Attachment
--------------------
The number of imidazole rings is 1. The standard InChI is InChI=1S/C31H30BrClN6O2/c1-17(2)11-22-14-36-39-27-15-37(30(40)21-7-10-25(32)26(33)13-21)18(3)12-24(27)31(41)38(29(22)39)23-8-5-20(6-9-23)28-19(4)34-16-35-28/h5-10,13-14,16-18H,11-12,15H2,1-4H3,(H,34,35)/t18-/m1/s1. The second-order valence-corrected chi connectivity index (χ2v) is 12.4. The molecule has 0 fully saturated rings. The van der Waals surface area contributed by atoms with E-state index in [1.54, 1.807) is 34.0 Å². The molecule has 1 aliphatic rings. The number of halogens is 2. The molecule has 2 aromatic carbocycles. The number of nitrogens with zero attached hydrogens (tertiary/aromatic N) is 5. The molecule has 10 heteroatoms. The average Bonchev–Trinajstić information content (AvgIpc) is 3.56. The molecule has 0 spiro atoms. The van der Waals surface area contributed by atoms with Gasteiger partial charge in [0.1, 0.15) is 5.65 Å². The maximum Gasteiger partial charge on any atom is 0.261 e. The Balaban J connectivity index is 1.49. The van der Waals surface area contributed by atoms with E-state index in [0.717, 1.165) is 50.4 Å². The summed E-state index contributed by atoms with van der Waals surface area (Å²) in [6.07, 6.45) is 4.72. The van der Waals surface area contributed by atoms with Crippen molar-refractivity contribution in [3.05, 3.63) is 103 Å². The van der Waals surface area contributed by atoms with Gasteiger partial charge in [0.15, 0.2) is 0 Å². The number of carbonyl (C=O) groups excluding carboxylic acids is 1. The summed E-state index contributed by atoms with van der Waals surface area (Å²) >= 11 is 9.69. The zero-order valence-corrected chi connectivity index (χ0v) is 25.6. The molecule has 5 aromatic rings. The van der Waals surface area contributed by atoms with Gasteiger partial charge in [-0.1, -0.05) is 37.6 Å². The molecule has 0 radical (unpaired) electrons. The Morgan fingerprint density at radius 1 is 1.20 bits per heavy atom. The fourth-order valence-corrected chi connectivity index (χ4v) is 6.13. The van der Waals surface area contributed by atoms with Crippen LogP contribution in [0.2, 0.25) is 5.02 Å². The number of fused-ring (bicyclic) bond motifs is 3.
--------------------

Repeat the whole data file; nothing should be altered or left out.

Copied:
The number of imidazole rings is 1. The standard InChI is InChI=1S/C31H30BrClN6O2/c1-17(2)11-22-14-36-39-27-15-37(30(40)21-7-10-25(32)26(33)13-21)18(3)12-24(27)31(41)38(29(22)39)23-8-5-20(6-9-23)28-19(4)34-16-35-28/h5-10,13-14,16-18H,11-12,15H2,1-4H3,(H,34,35)/t18-/m1/s1. The second-order valence-corrected chi connectivity index (χ2v) is 12.4. The molecule has 0 fully saturated rings. The van der Waals surface area contributed by atoms with E-state index in [1.54, 1.807) is 34.0 Å². The molecule has 1 aliphatic rings. The number of halogens is 2. The molecule has 2 aromatic carbocycles. The number of nitrogens with zero attached hydrogens (tertiary/aromatic N) is 5. The molecule has 10 heteroatoms. The average Bonchev–Trinajstić information content (AvgIpc) is 3.56. The molecule has 0 spiro atoms. The van der Waals surface area contributed by atoms with Gasteiger partial charge in [0.1, 0.15) is 5.65 Å². The maximum Gasteiger partial charge on any atom is 0.261 e. The Balaban J connectivity index is 1.49. The van der Waals surface area contributed by atoms with E-state index in [0.717, 1.165) is 50.4 Å². The summed E-state index contributed by atoms with van der Waals surface area (Å²) in [6.07, 6.45) is 4.72. The van der Waals surface area contributed by atoms with Crippen molar-refractivity contribution in [3.05, 3.63) is 103 Å². The van der Waals surface area contributed by atoms with Gasteiger partial charge in [0.15, 0.2) is 0 Å². The number of carbonyl (C=O) groups excluding carboxylic acids is 1. The summed E-state index contributed by atoms with van der Waals surface area (Å²) >= 11 is 9.69. The zero-order valence-corrected chi connectivity index (χ0v) is 25.6. The molecule has 5 aromatic rings. The van der Waals surface area contributed by atoms with Gasteiger partial charge in [-0.1, -0.05) is 37.6 Å². The molecule has 0 radical (unpaired) electrons. The Morgan fingerprint density at radius 1 is 1.20 bits per heavy atom. The fourth-order valence-corrected chi connectivity index (χ4v) is 6.13. The van der Waals surface area contributed by atoms with Crippen LogP contribution in [0.2, 0.25) is 5.02 Å². The number of fused-ring (bicyclic) bond motifs is 3.